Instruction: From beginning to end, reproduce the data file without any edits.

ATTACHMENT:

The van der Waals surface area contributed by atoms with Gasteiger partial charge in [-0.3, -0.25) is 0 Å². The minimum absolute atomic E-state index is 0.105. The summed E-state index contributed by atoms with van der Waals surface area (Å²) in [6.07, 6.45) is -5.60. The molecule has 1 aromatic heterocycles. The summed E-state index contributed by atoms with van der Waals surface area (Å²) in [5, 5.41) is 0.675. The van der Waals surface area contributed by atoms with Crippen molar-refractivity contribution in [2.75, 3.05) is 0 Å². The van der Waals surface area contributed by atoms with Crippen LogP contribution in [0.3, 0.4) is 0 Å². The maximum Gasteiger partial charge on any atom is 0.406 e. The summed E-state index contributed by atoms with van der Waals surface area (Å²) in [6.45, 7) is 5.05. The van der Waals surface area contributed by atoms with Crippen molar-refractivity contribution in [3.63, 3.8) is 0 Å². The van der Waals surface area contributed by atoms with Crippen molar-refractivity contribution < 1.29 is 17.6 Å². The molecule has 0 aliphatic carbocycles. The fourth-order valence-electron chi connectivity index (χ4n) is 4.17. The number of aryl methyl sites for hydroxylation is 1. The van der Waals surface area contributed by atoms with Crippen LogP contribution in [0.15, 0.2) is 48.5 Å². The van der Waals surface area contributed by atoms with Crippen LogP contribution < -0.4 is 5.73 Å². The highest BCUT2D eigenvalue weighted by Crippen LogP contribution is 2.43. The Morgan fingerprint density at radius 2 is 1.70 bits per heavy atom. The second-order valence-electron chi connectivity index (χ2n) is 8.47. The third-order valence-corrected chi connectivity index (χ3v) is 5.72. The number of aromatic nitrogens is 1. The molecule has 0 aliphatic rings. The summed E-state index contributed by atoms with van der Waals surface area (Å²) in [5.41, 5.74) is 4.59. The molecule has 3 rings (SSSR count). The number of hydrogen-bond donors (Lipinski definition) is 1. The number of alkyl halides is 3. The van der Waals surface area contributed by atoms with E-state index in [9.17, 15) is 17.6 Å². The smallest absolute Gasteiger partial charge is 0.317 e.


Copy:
The van der Waals surface area contributed by atoms with Gasteiger partial charge in [-0.3, -0.25) is 0 Å². The minimum absolute atomic E-state index is 0.105. The summed E-state index contributed by atoms with van der Waals surface area (Å²) in [6.07, 6.45) is -5.60. The molecule has 1 aromatic heterocycles. The summed E-state index contributed by atoms with van der Waals surface area (Å²) in [5, 5.41) is 0.675. The van der Waals surface area contributed by atoms with Crippen molar-refractivity contribution in [2.75, 3.05) is 0 Å². The van der Waals surface area contributed by atoms with Crippen LogP contribution in [0.3, 0.4) is 0 Å². The maximum Gasteiger partial charge on any atom is 0.406 e. The summed E-state index contributed by atoms with van der Waals surface area (Å²) in [6.45, 7) is 5.05. The van der Waals surface area contributed by atoms with Crippen molar-refractivity contribution in [3.63, 3.8) is 0 Å². The van der Waals surface area contributed by atoms with Crippen molar-refractivity contribution < 1.29 is 17.6 Å². The molecule has 0 aliphatic carbocycles. The fourth-order valence-electron chi connectivity index (χ4n) is 4.17. The number of aryl methyl sites for hydroxylation is 1. The van der Waals surface area contributed by atoms with Crippen LogP contribution in [0.15, 0.2) is 48.5 Å². The van der Waals surface area contributed by atoms with Crippen LogP contribution < -0.4 is 5.73 Å². The highest BCUT2D eigenvalue weighted by Crippen LogP contribution is 2.43. The Morgan fingerprint density at radius 2 is 1.70 bits per heavy atom. The second-order valence-electron chi connectivity index (χ2n) is 8.47. The third-order valence-corrected chi connectivity index (χ3v) is 5.72. The number of aromatic nitrogens is 1. The molecule has 0 aliphatic rings. The summed E-state index contributed by atoms with van der Waals surface area (Å²) in [5.41, 5.74) is 4.59. The molecule has 3 rings (SSSR count). The number of hydrogen-bond donors (Lipinski definition) is 1. The number of alkyl halides is 3. The van der Waals surface area contributed by atoms with E-state index in [9.17, 15) is 17.6 Å². The smallest absolute Gasteiger partial charge is 0.317 e.